KOSOVO is the smoking capital of Europe, where relaxation, a cup of coffee and a cigarette go hand in hand, and where the infinitive of the verb "to smoke" - "pi" - is the same as "to drink".
The small internationally administered province, a third of the size of Wales and with an estimated population of 1.9 million Albanians and 100,000 Serbs, consumes a conservatively estimated 350 tons of cigarettes per month.
Not the place, one would think, where a proposed ban on smoking in public places would seem to be a workable idea.
Yet a draft smoking restriction law is sitting with the province’s Ministry of Health, one of many steps designed to bring the former Yugoslav province into line with European social practice.
Since the Serb soldiers and policemen of ex-Serb president Slobodan Milosevic pulled out of Kosovo in June 1999 after a 78-day Nato bombing campaign, the province has been run as an international protectorate by the UN, with 18,000 Nato troops currently stationed there for security.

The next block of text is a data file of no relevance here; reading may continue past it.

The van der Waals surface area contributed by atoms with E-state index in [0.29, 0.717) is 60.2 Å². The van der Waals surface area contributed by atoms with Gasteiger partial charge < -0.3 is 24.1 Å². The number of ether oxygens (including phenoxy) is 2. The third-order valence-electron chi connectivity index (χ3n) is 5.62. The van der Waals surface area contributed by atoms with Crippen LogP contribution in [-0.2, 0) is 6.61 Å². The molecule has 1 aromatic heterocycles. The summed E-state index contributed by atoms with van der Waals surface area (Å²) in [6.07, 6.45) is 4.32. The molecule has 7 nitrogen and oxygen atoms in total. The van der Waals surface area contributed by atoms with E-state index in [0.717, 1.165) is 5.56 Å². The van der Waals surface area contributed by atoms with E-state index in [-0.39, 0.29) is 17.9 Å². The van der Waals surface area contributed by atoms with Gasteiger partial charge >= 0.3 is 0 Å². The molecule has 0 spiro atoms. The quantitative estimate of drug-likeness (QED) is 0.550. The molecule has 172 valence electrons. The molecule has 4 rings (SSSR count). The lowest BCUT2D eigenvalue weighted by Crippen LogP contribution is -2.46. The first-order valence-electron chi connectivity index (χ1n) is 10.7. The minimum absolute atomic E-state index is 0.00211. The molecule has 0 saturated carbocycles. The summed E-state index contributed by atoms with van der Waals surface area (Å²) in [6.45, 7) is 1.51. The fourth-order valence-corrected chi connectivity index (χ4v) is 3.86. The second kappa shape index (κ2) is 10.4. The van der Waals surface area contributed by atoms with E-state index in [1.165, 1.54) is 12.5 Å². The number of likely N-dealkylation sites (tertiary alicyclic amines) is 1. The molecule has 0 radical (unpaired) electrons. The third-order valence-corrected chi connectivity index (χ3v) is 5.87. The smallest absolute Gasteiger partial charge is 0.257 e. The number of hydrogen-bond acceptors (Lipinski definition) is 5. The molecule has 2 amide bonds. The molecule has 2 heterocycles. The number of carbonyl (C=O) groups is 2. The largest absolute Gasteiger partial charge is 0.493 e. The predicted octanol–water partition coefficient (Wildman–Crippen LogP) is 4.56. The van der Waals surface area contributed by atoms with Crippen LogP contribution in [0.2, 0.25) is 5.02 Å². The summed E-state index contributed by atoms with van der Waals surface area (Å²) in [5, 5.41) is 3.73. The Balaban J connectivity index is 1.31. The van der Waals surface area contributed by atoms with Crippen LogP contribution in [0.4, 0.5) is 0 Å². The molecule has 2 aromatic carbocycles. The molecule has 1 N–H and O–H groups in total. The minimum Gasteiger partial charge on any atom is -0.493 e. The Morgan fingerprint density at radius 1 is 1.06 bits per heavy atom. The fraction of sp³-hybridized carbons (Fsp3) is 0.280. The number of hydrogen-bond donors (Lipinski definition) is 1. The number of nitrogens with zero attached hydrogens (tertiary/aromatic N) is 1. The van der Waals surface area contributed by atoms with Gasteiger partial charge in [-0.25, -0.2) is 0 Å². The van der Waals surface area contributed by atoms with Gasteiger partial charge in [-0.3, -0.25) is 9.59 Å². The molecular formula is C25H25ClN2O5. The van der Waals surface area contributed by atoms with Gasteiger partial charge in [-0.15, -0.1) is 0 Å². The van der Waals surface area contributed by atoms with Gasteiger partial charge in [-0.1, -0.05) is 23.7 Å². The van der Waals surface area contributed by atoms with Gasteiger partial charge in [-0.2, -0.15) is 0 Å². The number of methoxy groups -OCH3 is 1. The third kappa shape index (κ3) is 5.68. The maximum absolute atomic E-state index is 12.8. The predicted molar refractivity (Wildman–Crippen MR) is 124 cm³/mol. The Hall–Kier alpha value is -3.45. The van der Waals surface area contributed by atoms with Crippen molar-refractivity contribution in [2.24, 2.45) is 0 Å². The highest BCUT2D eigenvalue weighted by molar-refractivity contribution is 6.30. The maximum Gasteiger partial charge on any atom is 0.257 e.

Keen to take its place in the slow, shuffling queue for EU accession, Kosovo’s proposed law would see smoking banned in public places such as schools and hospitals.
The second step would be to totally ban smoking in public places, which would have a heavy impact on the nation’s cafe and bar culture.
"If they couldn’t smoke in our bar, all our customers would go somewhere they could," said Bunjamin Sefedini, a Kosovo Albanian waiter at Pristina’s Down Town bar.
Another side-effect of banning cigarette smoking in public places is that if public consumption decreases, then it would make it easier for UN and Kosovo national customs officials to track down the estimated 200 tons of contraband cigarettes passing through the country every month.